SPIRITUALITY and its definition vary for every individual. The first things that perhaps come to our mind are deities, religion or to be more mainstream, a hippie with colourful hair who meditates 24/7. Nowadays, it can even be considered burning sage and candles to keep negative energies away. It can be one or all of these things listed, but I really do believe that in some ways it is more than what meets the eye. Taking on perspective through beliefs and most of the times letting go of materialistic beings is the standard definition for spirituality for many. In hindsight, it is believed to be an extension of one’s soul and involves deeper thoughts, ideas — more than what the eye can meet. On the topic of eyes, the concept of the ‘third eye’ is linked to New Aged Spirituality. It is said that one is enlightened and outer-worldly knowledge through a deity, especially that of Shiva and Buddha.
For many, spirituality is a pure and divine experience that is better to leave unexplored and questioned, while for others it’s just a myth of feelings that closed-minded people feel to comfort themselves away from the real world. The biggest debate people often have around this topic is the question, “Can one be spiritual and still be rational?” Well, can we? Maybe, maybe not—I can’t seem to pick sides. However, it’s based on perspective and in a state of being spiritual, one’s mind wanders off away from our day-to-day existence and we wander off to a peaceful and wisdom-like place. I believe one does not necessarily need to be in an awkwardly physical yoga position, light incense or enter a place of worship to feel spiritual. Perhaps, travelling the world or reading a book and even enjoying the sunset can evoke that feeling—it solely depends on the individual.
As I was researching, I came across a concept that suggests spirituality can also be an escape away from our egotistical selves. It entails letting go of what we materialistically desire and have as well as, the pleasures we seek and grasping and appreciating the little life has to offer and mirroring the best versions of ourselves. On that note, it can also be used to escape our body and become whoever and whatever we want to be—looking at life in the perspectives of unfamiliar angles. Being spiritual also is known to open up our affective sides a bit more and allows us to feel intensely in ways we never have before.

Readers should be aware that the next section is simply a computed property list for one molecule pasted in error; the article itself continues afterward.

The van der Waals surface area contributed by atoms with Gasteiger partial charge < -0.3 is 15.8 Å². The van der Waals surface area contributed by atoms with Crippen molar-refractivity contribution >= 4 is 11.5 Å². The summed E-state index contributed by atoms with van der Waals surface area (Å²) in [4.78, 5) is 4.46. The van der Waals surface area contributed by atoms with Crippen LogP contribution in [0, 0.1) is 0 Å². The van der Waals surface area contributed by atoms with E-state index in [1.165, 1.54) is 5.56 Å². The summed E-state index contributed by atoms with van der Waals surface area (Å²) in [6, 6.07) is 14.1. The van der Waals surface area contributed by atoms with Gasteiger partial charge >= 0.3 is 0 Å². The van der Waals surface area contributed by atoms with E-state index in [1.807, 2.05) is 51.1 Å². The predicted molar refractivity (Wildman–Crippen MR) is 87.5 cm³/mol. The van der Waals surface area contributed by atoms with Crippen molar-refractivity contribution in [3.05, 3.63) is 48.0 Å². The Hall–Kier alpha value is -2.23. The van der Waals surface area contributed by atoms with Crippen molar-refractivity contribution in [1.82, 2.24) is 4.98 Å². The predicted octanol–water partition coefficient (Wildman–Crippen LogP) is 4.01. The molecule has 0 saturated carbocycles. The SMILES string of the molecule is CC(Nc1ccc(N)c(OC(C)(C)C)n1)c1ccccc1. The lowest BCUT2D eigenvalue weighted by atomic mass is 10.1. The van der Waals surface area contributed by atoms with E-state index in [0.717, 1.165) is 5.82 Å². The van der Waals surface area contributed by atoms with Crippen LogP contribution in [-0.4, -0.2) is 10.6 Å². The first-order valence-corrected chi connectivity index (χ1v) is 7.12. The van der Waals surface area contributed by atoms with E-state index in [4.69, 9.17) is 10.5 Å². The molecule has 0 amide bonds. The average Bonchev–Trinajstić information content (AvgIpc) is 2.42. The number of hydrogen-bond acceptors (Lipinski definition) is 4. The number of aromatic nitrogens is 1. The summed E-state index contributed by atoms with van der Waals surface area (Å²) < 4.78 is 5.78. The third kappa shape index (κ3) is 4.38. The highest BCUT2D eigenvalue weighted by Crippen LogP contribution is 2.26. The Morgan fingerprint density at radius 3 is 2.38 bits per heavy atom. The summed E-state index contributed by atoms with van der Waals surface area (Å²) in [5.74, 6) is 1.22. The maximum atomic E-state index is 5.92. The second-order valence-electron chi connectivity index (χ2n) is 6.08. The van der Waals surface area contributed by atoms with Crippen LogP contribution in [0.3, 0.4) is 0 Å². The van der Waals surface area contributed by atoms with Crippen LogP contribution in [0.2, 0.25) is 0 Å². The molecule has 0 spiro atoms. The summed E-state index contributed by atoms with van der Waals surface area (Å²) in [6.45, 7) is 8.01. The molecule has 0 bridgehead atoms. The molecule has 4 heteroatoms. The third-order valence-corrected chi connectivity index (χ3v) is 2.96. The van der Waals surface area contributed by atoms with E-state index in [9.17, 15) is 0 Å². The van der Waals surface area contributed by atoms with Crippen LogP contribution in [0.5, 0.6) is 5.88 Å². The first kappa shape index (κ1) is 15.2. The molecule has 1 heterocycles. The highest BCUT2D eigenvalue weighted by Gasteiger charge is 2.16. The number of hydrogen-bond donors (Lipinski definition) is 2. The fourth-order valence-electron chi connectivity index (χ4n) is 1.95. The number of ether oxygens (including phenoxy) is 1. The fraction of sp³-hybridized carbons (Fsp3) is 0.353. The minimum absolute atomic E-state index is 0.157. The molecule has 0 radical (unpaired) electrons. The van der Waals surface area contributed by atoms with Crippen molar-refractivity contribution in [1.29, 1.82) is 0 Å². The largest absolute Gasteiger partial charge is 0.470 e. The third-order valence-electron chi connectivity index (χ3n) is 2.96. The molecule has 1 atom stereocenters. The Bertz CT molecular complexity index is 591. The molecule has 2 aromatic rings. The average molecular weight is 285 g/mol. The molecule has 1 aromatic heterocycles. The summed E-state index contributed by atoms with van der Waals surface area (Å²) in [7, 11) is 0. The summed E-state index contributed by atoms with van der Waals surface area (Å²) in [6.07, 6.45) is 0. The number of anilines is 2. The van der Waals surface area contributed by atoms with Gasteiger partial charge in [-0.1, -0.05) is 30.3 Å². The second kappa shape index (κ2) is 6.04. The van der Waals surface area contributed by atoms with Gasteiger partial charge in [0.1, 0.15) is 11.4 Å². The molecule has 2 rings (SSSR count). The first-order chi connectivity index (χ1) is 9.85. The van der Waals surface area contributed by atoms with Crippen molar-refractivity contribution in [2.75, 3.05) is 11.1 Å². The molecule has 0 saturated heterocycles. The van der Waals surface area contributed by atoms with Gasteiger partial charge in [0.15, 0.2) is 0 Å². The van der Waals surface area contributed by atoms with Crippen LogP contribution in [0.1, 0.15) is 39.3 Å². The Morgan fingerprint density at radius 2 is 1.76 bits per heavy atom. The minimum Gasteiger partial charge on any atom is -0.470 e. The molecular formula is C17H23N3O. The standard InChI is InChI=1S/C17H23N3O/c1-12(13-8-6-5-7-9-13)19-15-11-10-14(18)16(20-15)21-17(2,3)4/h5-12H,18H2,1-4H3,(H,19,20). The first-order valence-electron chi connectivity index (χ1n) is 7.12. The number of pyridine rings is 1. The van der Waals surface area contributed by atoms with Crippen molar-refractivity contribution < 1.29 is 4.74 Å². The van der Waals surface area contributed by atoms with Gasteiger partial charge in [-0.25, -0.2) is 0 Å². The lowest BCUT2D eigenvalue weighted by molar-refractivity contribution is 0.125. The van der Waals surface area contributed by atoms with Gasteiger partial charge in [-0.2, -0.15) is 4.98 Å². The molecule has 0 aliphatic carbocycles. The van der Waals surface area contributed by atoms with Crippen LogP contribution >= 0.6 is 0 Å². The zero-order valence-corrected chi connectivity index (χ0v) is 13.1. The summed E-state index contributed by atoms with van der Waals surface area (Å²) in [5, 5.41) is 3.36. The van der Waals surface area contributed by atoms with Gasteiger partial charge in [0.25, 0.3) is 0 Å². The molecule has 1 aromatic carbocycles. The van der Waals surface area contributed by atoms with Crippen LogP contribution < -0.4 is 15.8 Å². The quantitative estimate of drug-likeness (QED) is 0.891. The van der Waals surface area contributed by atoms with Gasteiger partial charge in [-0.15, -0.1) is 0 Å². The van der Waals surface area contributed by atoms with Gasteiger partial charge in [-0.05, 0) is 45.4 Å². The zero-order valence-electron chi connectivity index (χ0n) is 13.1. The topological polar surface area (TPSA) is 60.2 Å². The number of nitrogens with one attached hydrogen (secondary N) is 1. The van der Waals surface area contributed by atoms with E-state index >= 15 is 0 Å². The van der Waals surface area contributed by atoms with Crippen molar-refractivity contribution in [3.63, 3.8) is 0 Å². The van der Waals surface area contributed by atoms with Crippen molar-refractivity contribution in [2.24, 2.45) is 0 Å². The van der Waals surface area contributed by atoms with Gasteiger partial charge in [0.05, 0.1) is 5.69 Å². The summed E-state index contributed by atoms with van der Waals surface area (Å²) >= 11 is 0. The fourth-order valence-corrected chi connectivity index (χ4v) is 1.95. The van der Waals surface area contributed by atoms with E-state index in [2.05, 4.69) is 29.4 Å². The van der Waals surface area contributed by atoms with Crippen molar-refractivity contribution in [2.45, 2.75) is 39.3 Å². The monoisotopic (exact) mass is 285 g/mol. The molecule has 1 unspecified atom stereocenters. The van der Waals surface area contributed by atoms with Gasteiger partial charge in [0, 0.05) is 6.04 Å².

This might sound like a bunch of nonsensical words, especially if you’re an atheist or someone who simply does not believe in spirituality. To me, that is the mistake we always make—it is to believe that for one to be spiritual, they must also be religious. If you haven’t heard it already, let me be the first to say that’s not true. One can simply be ‘religious’ but never even felt what it feels to be enlightened or soulful—vice versa. Some ways people normally practise spirituality can be eating healthier, giving to charities and the less fortunate, praying, meditation, self-care and my favourite—sharing love. Love is very important when it comes to being spiritual. It extends beyond your friends, lover and families—it reaches to the point where it’s infinite to the world, the unknown and everything in between.
My main point by writing all of this is to shed light on the fact that we look at spirituality on a spectrum of mostly ignorance. It is more than just going to church and being vegan, it’s a lifestyle of pureness and the generosity of emotions towards ourselves, others and even the unknown. While I cannot fully answer the question, “Can one be spiritual and rational?”, I can at least leave something for you all to ponder and answer the question for yourselves—the School of life said, “A spiritual experience is neither ineffable nor absurd; the term refers rather to a deeply sustaining interval of relief from the burdens and blindness of being us” and that to me, is all we need to know!